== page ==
The output of LaTex is VERY nice :-), to me this is its advantage. Also, it deals with equations better than Word (although the 2007 Word equation editor is improved).
I don't think of lit review as being a phase, rather a continuous process. I read journals, conference papers and things from the internet regularly, a little each day. I think doing it solidly would be very boring for me!
And, at the risk of being pedantic, I think it is more relevant to talk about an interdisciplinary PhD topics rather than interdisciplinary subjects. My topic is 'computer-aided knitwear design', my supervisor is a computer scientist, but as well as articles from computer science (case-based reasoning) I sometimes read ones in knitwear, engineering/design, and psychology. Many articles in computer science are completely irrelevant to me.
It was a carrot and stick thing for me.
Carrot: Its a real puzzle, I enjoy the intellectual challenge, this is the main reason. The project is interesting, I like to do application-oriented research. I get to read cutting-edge stuff, and I get to do tons of programming as well, which I like. I got a bit of extra funding from an industrial sponsor so it is about the same money as I got in my job, but unfortunately without the generous pension. I get lots of support from my supervisor. The university is not that far away from me, so I did not have to move: I own a house and have school age children.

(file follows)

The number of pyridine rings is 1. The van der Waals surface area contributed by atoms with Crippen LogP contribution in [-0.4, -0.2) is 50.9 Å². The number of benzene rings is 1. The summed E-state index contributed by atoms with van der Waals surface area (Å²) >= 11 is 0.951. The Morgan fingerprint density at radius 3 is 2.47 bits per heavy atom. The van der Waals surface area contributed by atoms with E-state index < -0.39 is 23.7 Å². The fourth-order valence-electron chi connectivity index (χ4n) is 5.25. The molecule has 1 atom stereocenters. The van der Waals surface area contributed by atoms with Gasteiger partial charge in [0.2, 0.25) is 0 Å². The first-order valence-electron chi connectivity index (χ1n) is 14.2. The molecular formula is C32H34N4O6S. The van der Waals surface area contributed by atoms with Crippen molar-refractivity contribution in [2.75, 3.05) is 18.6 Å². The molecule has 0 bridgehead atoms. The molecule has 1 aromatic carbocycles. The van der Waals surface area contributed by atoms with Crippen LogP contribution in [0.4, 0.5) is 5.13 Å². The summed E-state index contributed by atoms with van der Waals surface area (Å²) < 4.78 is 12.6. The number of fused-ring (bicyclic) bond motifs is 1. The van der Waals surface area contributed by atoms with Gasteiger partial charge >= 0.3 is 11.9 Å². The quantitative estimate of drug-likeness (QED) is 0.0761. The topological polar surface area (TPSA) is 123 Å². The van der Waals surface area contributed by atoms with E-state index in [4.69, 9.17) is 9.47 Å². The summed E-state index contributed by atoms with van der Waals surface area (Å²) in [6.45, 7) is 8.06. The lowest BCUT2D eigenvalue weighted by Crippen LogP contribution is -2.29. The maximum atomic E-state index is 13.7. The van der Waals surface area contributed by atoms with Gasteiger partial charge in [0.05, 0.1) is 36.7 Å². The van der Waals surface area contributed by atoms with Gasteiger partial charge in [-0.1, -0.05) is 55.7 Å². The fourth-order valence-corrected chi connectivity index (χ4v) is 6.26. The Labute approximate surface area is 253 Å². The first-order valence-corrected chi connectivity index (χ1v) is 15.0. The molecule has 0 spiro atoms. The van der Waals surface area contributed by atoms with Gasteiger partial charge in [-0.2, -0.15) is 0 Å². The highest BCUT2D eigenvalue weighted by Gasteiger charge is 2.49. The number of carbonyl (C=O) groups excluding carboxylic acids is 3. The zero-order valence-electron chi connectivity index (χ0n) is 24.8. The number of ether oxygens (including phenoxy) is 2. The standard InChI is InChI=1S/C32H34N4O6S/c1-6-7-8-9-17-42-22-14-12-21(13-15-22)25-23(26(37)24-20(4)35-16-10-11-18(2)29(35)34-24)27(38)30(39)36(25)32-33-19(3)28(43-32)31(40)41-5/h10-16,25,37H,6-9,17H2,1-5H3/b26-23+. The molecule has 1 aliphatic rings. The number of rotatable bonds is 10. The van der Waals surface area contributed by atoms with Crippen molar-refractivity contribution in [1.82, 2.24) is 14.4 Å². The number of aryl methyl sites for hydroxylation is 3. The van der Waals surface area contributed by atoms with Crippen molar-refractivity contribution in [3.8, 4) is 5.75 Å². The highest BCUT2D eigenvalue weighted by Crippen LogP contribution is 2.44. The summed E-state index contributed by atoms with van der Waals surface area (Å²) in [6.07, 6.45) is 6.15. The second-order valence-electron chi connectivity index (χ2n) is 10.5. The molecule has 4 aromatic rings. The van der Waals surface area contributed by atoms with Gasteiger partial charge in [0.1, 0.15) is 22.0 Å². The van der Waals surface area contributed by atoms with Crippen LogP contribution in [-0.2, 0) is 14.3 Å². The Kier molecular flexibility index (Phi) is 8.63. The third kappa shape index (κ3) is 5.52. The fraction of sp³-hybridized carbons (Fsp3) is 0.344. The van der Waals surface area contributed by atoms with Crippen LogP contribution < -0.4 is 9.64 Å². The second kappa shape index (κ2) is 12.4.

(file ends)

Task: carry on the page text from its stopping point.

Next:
Stick: My job was boring, I was working as a database administrator (really a sort of junior database developer). It had no real prospects for advancement, improvement or training. It was not particularly well paid, either. The I.T. department were not respected within the organisation and decisions were made without consulting those who know about the issues.
I am only a first year and not in social sciences,however...
In my subject/university, for post-doc by the most important thing is a few good publications. It does not matter much what knowledge or qualifications you have, it is your ability to apply that knowledge in producing good publications that counts. I know some PhD students do not have that, in which case then I suppose you would have to have a convincing application and it would help if your supervisor had a good reputation. Post-docs are only temporary and tend to move around so things like teaching skills are only relevant if you are applying for a lecturer, I think.